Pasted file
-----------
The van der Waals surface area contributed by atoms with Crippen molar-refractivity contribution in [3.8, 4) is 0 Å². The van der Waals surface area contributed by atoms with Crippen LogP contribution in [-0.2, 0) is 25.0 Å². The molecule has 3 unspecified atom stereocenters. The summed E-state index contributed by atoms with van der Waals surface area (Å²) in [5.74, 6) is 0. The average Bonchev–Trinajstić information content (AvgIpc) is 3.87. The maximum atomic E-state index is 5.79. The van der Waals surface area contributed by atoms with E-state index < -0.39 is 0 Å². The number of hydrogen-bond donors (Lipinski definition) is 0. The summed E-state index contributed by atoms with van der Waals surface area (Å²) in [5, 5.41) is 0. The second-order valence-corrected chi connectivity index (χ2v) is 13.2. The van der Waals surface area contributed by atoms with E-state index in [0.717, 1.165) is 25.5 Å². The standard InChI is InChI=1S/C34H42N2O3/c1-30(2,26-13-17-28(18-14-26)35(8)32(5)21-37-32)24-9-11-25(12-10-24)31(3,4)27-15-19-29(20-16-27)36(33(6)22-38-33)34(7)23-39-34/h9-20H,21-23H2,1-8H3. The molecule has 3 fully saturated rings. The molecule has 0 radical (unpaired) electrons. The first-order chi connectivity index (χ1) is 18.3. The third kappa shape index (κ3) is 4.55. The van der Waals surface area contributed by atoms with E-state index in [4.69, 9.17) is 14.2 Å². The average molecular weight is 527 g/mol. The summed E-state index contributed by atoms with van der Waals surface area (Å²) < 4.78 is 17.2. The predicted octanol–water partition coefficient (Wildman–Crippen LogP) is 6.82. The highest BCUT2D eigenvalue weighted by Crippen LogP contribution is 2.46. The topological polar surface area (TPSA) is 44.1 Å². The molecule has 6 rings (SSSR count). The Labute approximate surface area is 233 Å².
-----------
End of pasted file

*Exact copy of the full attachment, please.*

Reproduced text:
The van der Waals surface area contributed by atoms with Crippen molar-refractivity contribution in [3.8, 4) is 0 Å². The van der Waals surface area contributed by atoms with Crippen LogP contribution in [-0.2, 0) is 25.0 Å². The molecule has 3 unspecified atom stereocenters. The summed E-state index contributed by atoms with van der Waals surface area (Å²) in [5.74, 6) is 0. The average Bonchev–Trinajstić information content (AvgIpc) is 3.87. The maximum atomic E-state index is 5.79. The van der Waals surface area contributed by atoms with E-state index < -0.39 is 0 Å². The number of hydrogen-bond donors (Lipinski definition) is 0. The summed E-state index contributed by atoms with van der Waals surface area (Å²) in [5, 5.41) is 0. The second-order valence-corrected chi connectivity index (χ2v) is 13.2. The van der Waals surface area contributed by atoms with E-state index in [0.717, 1.165) is 25.5 Å². The standard InChI is InChI=1S/C34H42N2O3/c1-30(2,26-13-17-28(18-14-26)35(8)32(5)21-37-32)24-9-11-25(12-10-24)31(3,4)27-15-19-29(20-16-27)36(33(6)22-38-33)34(7)23-39-34/h9-20H,21-23H2,1-8H3. The molecule has 3 fully saturated rings. The molecule has 0 radical (unpaired) electrons. The first-order chi connectivity index (χ1) is 18.3. The third kappa shape index (κ3) is 4.55. The van der Waals surface area contributed by atoms with E-state index in [4.69, 9.17) is 14.2 Å². The average molecular weight is 527 g/mol. The summed E-state index contributed by atoms with van der Waals surface area (Å²) < 4.78 is 17.2. The predicted octanol–water partition coefficient (Wildman–Crippen LogP) is 6.82. The highest BCUT2D eigenvalue weighted by Crippen LogP contribution is 2.46. The topological polar surface area (TPSA) is 44.1 Å². The molecule has 6 rings (SSSR count). The Labute approximate surface area is 233 Å².